While hybrid structures may seem like a defensive strategy, they’re actually often utilised by corporates issuers in a position of strength, when their balance sheets are growing. For example, Baa1 / BBB+ rated Vodafone recently raised more than EUR4bn in a multi-currency hybrid transaction to back its EUR18bn Liberty acquisition. Closer to home in Asia, there are numerous examples from investment-grade issuers across a broad range of sectors with the likes of AusNet, CK Hutchison, BHP Billiton, PTTEP, ChemChina, Genting Singapore all opting to use hybrid structures in recent past.

 

The growth in issuance is supported by interest from investors. CK Hutchison’s use of hybrid securities is a good example of the evolution of the market. When its sister company Cheung Kong Infrastructure Holdings first sold a USD1bn hybrid back in 2010, 55% of the deal was allocated to private banks, while asset managers took just 36%. Just a few years later, when CK Hutchison sold a USD1bn hybrid bond in May 2016, more than three-quarters of the trade, or 79%, was allocated to fund managers, insurers and public sector investors, while just 19% went to private banks.

 

“What we have right now is the growing support from the institutional community, looking at this product as an interesting asset class for their portfolios,” stated Shafiq Kashmiri, Associate Director, Financing Solutions Group, Debt Capital Markets, Asia Pacific at HSBC.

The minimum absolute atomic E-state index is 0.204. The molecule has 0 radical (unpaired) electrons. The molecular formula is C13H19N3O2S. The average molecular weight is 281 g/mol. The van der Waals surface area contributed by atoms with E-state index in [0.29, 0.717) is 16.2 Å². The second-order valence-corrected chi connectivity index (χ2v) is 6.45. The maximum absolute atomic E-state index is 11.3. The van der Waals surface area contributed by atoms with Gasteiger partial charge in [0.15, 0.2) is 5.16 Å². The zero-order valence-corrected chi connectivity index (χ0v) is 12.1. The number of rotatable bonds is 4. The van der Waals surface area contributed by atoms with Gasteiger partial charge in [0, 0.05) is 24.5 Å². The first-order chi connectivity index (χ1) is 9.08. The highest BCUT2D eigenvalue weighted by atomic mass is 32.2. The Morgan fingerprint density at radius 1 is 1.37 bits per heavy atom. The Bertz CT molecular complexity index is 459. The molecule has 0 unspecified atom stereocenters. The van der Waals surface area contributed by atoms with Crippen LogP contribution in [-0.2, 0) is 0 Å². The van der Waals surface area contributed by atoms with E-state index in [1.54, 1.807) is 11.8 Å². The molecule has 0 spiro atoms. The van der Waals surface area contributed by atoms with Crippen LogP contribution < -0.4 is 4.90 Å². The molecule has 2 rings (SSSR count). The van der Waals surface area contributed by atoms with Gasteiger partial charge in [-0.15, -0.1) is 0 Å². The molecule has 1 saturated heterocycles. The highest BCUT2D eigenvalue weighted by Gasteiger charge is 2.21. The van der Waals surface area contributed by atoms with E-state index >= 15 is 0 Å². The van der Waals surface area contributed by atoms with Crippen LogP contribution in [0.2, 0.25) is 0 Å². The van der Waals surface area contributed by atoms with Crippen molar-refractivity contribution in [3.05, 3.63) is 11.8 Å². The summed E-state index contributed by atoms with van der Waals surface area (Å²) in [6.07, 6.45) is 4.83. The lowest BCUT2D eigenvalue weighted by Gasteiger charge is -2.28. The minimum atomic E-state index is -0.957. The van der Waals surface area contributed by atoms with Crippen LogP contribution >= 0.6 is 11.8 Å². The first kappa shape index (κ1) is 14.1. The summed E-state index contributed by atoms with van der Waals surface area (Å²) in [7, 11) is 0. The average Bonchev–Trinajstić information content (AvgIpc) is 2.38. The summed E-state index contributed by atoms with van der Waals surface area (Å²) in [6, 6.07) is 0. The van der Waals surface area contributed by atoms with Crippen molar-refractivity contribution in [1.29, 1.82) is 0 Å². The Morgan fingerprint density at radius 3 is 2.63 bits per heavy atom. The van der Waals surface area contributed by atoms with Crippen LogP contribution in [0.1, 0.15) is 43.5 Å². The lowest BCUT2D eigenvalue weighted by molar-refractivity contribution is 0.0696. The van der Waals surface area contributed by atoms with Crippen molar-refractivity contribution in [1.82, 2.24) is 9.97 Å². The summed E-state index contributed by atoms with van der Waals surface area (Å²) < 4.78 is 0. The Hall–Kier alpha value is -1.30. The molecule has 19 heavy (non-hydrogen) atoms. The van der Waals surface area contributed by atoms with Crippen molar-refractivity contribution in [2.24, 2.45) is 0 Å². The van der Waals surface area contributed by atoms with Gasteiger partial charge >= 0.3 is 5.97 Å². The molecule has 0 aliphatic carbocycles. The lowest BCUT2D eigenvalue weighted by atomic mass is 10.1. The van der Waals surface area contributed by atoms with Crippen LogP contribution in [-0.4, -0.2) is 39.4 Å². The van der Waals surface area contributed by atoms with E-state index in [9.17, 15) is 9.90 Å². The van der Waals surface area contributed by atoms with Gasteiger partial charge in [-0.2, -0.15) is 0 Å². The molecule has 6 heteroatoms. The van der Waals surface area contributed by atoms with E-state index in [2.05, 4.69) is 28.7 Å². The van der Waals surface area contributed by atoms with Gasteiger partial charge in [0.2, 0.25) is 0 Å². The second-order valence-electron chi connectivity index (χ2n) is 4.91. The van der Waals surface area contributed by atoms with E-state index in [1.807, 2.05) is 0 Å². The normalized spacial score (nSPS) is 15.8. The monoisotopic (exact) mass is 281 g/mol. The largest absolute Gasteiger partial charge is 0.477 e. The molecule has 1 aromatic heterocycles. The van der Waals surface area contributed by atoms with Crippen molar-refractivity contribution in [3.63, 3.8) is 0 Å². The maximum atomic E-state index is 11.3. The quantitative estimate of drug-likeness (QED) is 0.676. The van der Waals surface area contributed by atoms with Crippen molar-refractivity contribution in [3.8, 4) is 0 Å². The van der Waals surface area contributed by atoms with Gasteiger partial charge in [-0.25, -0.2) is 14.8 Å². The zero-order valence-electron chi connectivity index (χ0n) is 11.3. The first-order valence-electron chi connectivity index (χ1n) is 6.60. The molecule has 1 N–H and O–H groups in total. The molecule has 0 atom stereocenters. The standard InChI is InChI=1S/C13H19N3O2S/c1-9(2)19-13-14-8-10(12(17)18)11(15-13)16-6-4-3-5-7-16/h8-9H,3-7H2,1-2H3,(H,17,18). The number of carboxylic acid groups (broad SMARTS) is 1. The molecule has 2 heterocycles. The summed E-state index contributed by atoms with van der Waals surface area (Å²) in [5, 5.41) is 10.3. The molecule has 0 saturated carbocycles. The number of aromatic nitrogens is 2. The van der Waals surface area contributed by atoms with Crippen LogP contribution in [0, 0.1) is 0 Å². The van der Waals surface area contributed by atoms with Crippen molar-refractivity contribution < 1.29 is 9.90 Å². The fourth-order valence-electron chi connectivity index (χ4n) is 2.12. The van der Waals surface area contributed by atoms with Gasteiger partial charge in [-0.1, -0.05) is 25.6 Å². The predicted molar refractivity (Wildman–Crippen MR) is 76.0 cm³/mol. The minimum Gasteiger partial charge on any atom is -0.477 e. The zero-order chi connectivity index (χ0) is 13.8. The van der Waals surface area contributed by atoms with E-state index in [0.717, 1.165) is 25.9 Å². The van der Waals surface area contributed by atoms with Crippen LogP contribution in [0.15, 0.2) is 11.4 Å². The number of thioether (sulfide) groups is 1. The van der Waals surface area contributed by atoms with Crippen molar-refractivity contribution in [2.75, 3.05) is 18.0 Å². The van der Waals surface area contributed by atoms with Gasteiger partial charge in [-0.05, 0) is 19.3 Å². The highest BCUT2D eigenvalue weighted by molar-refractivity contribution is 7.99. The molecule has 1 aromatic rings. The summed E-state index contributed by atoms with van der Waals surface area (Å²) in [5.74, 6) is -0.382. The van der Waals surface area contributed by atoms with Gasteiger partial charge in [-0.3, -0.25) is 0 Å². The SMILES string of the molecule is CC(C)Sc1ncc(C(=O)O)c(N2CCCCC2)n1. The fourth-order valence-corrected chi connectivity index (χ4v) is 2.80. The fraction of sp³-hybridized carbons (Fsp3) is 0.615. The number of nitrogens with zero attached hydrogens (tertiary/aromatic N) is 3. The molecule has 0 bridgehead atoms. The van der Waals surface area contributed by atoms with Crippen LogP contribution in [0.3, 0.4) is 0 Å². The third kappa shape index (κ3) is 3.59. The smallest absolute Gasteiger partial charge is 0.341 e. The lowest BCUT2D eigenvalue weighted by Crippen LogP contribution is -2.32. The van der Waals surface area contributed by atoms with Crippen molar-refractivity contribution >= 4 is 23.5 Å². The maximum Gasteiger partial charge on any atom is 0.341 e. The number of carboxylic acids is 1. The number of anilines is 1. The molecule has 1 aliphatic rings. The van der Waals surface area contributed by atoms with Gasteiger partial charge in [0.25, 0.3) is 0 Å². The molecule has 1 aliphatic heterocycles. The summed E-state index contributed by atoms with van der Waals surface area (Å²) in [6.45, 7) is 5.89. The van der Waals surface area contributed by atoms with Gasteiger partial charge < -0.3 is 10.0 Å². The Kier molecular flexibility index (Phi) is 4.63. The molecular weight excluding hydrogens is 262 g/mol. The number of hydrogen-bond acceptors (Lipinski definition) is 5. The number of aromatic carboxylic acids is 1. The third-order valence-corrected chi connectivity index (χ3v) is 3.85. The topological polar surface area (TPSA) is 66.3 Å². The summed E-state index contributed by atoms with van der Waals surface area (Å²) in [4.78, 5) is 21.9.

Diversity is a key theme for the hybrid market, and as bankers are quick to emphasise there is no single hybrid structure, nor is there only one type of issuer that can use hybrids.

 

“We have seen quite a diverse range of issuers and structures, both domestically and globally,” said Sean Henderson Co-head of Debt Capital Markets, Asia Pacific at HSBC. “The market has obviously seen some real changes, as we’ve gone through a relatively bullish environment to a rising interest rate cycle.”

 

For issuers, the use of hybrid structures may seem confusing, due to the lack of clarity about what constitutes a hybrid bond and when it should be appropriately used. The breadth of the hybrid bond market presents opportunities for borrowers, provided the correct hybrid structure is used. However, hybrid issuance is still a niche and should be used strategically, depending on the issuer needs and the market cycle, rather than purely opportunistically.